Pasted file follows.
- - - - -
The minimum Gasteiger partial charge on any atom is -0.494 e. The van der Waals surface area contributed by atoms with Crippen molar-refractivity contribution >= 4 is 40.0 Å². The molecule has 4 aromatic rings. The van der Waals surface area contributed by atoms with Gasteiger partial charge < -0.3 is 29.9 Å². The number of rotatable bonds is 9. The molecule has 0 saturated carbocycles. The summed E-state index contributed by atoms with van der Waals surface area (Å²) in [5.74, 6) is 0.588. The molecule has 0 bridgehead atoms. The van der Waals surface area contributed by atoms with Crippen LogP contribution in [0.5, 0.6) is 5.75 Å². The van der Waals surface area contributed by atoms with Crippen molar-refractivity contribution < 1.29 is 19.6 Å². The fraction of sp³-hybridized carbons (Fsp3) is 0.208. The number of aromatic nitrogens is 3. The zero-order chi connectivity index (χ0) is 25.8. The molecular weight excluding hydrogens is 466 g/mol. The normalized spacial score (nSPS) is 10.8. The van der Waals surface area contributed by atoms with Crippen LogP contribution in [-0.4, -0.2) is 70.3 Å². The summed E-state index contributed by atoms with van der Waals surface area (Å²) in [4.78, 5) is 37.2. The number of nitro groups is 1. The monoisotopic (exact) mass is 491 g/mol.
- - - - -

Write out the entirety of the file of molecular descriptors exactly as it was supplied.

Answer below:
The minimum Gasteiger partial charge on any atom is -0.494 e. The van der Waals surface area contributed by atoms with Crippen molar-refractivity contribution >= 4 is 40.0 Å². The molecule has 4 aromatic rings. The van der Waals surface area contributed by atoms with Gasteiger partial charge < -0.3 is 29.9 Å². The number of rotatable bonds is 9. The molecule has 0 saturated carbocycles. The summed E-state index contributed by atoms with van der Waals surface area (Å²) in [5.74, 6) is 0.588. The molecule has 0 bridgehead atoms. The van der Waals surface area contributed by atoms with Crippen LogP contribution in [0.5, 0.6) is 5.75 Å². The van der Waals surface area contributed by atoms with Crippen molar-refractivity contribution < 1.29 is 19.6 Å². The fraction of sp³-hybridized carbons (Fsp3) is 0.208. The number of aromatic nitrogens is 3. The zero-order chi connectivity index (χ0) is 25.8. The molecular weight excluding hydrogens is 466 g/mol. The normalized spacial score (nSPS) is 10.8. The van der Waals surface area contributed by atoms with Crippen LogP contribution in [-0.4, -0.2) is 70.3 Å². The summed E-state index contributed by atoms with van der Waals surface area (Å²) in [4.78, 5) is 37.2. The number of nitro groups is 1. The monoisotopic (exact) mass is 491 g/mol.